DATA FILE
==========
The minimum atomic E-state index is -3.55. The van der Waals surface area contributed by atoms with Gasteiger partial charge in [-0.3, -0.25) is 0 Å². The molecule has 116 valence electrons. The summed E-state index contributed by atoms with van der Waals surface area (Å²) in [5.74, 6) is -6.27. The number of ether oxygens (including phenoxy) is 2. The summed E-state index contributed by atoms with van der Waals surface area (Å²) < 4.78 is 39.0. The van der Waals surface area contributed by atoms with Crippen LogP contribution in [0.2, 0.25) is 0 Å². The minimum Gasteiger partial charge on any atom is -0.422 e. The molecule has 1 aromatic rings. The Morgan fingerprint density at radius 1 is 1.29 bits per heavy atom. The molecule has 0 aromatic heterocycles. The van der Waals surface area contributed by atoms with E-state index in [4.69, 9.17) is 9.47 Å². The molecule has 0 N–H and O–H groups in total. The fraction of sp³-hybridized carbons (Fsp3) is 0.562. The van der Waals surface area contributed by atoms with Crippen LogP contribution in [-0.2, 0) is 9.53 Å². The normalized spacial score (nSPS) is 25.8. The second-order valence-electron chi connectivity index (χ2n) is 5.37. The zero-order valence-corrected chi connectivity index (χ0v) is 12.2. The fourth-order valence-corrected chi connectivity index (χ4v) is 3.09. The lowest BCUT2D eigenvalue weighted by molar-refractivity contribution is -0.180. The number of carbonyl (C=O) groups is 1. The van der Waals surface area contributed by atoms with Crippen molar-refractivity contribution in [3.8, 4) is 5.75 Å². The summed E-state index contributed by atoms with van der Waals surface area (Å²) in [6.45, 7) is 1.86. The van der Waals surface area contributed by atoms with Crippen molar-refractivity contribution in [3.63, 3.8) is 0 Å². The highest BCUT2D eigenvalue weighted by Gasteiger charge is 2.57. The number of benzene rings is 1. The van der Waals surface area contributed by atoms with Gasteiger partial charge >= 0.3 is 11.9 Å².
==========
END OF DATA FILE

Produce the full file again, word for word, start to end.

The minimum atomic E-state index is -3.55. The van der Waals surface area contributed by atoms with Gasteiger partial charge in [-0.3, -0.25) is 0 Å². The molecule has 116 valence electrons. The summed E-state index contributed by atoms with van der Waals surface area (Å²) in [5.74, 6) is -6.27. The number of ether oxygens (including phenoxy) is 2. The summed E-state index contributed by atoms with van der Waals surface area (Å²) < 4.78 is 39.0. The van der Waals surface area contributed by atoms with Crippen LogP contribution in [0.2, 0.25) is 0 Å². The minimum Gasteiger partial charge on any atom is -0.422 e. The molecule has 1 aromatic rings. The Morgan fingerprint density at radius 1 is 1.29 bits per heavy atom. The molecule has 0 aromatic heterocycles. The van der Waals surface area contributed by atoms with E-state index in [4.69, 9.17) is 9.47 Å². The molecule has 0 N–H and O–H groups in total. The fraction of sp³-hybridized carbons (Fsp3) is 0.562. The van der Waals surface area contributed by atoms with Crippen LogP contribution in [-0.2, 0) is 9.53 Å². The normalized spacial score (nSPS) is 25.8. The second-order valence-electron chi connectivity index (χ2n) is 5.37. The zero-order valence-corrected chi connectivity index (χ0v) is 12.2. The fourth-order valence-corrected chi connectivity index (χ4v) is 3.09. The lowest BCUT2D eigenvalue weighted by molar-refractivity contribution is -0.180. The number of carbonyl (C=O) groups is 1. The van der Waals surface area contributed by atoms with Crippen molar-refractivity contribution in [3.8, 4) is 5.75 Å². The summed E-state index contributed by atoms with van der Waals surface area (Å²) in [6.45, 7) is 1.86. The van der Waals surface area contributed by atoms with Crippen molar-refractivity contribution in [3.63, 3.8) is 0 Å². The highest BCUT2D eigenvalue weighted by Gasteiger charge is 2.57. The number of benzene rings is 1. The van der Waals surface area contributed by atoms with Gasteiger partial charge >= 0.3 is 11.9 Å².